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Canine Common Sense

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How do you teach children how to approach strange dogs, and when should they just stay away? Saturday Early Show Contributor Debbye Turner, a veterinarian and a former Miss America, has some advice.

According to the Centers for Disease Control, 4.5 million people are bitten by dogs each year. Out of that number, 800,000 people (most of them children) need medical care. In rare instances, they need plastic surgery. Case in point: 10-year-old Shawn Jones of Richmond, Calif., who was attacked by three pit bulls while riding his bike. They tore off his ears and all the skin on his face. About 13 people die each year as a result of dog attacks.

Here are Debbye Turner's answers to some common questions.

What is the most common reason children get bitten by dogs?

They don't know how to approach a strange or a known dog. Kids approach dogs from behind and surprise them. They pull on the dog's tail and ears, or pick them up by their stomachs.

How should a child approach a dog to pat it?

  • Hold out fist with the fingers closed so the dog can sniff it.
  • Always let the dog see your hand when you are coming up to pat it.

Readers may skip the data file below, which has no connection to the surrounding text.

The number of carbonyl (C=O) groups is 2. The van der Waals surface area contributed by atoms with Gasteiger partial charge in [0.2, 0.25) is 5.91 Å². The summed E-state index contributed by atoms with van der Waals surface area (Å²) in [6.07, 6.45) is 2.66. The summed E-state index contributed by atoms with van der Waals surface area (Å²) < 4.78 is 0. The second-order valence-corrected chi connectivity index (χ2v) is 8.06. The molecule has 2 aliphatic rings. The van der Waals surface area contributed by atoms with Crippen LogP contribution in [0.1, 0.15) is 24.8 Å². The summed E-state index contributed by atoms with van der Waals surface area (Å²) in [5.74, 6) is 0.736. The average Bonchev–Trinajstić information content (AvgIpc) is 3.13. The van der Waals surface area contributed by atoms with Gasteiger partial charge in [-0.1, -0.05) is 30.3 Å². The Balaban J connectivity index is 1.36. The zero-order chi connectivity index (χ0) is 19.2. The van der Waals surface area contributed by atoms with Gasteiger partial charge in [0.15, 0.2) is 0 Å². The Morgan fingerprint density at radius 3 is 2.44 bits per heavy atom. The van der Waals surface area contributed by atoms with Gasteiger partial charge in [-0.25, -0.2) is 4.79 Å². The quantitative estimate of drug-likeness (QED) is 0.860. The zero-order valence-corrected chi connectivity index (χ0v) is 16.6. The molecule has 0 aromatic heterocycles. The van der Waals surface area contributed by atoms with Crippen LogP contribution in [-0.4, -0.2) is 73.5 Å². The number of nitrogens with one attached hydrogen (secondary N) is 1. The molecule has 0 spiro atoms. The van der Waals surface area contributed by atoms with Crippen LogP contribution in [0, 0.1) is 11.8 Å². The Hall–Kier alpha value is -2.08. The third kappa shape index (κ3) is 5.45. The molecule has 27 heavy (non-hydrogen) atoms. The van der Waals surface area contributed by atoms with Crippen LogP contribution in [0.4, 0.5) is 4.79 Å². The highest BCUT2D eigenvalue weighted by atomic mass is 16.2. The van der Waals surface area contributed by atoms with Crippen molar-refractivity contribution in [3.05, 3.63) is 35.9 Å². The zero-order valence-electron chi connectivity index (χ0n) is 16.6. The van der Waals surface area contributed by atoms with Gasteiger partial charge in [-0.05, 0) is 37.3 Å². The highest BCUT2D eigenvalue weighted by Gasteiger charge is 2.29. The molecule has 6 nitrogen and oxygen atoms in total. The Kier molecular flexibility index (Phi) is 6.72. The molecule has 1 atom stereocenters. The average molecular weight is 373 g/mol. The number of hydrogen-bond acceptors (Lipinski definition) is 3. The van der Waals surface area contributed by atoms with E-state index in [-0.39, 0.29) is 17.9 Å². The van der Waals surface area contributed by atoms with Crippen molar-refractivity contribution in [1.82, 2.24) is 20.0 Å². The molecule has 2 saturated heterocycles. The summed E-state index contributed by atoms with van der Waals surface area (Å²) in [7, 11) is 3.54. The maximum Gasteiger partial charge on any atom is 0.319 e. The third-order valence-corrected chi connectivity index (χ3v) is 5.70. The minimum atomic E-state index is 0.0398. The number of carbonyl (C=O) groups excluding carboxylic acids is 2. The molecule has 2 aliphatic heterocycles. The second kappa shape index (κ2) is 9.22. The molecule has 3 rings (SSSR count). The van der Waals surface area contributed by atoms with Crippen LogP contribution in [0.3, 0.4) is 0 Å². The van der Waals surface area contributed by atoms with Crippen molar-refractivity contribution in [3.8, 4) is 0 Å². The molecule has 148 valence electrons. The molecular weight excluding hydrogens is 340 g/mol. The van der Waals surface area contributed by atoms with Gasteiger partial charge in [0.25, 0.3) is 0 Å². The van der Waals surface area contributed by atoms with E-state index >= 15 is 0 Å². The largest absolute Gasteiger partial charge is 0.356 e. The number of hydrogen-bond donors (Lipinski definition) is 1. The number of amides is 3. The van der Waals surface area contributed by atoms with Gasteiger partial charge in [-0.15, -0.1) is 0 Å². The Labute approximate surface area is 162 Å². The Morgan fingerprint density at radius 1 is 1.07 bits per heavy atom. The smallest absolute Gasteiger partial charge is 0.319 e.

• Pat the top of the head or along the back.
  • Don't touch the tail, ears, or paws.
What if a child wants to pick up a dog?

Put one arm under the rump and one under the chest. Then lift it.

What if you would like to enter someone's yard that has a guard dog?

  • Don't go on the property.
  • Don't make eye contact.
  • Don't smile at the dog. It thinks a smile is bared teeth, which is a sign you want to fight.
  • Wait till the owner comes and assures the dog that you are OK. (Even then, respect the dog.)
What if you encounter or are attacked by an aggressive dog?
  • If you see a dog that looks threatening, don't approach it. It might think you are pushing for a fight.
  • Talk in a soothing tone to the dog, Don't yell at it. Again, it might think you are pushing for a fight.
  • If you have food or something the dog is interested in, throw it over the dog, then quietly turn around and walk away to the nearest safety spot.
  • If the dog tries to bite you, keep your arms at your sides so it can't bite your hands.
  • If you are on the ground, get into the fetal position and cover your head.
  • If a dog is biting someone, get a stick or broom and jab it in the dog's mouth to make it gag so it will let go. Don't hit or pull at the dog because it might try to bite you.
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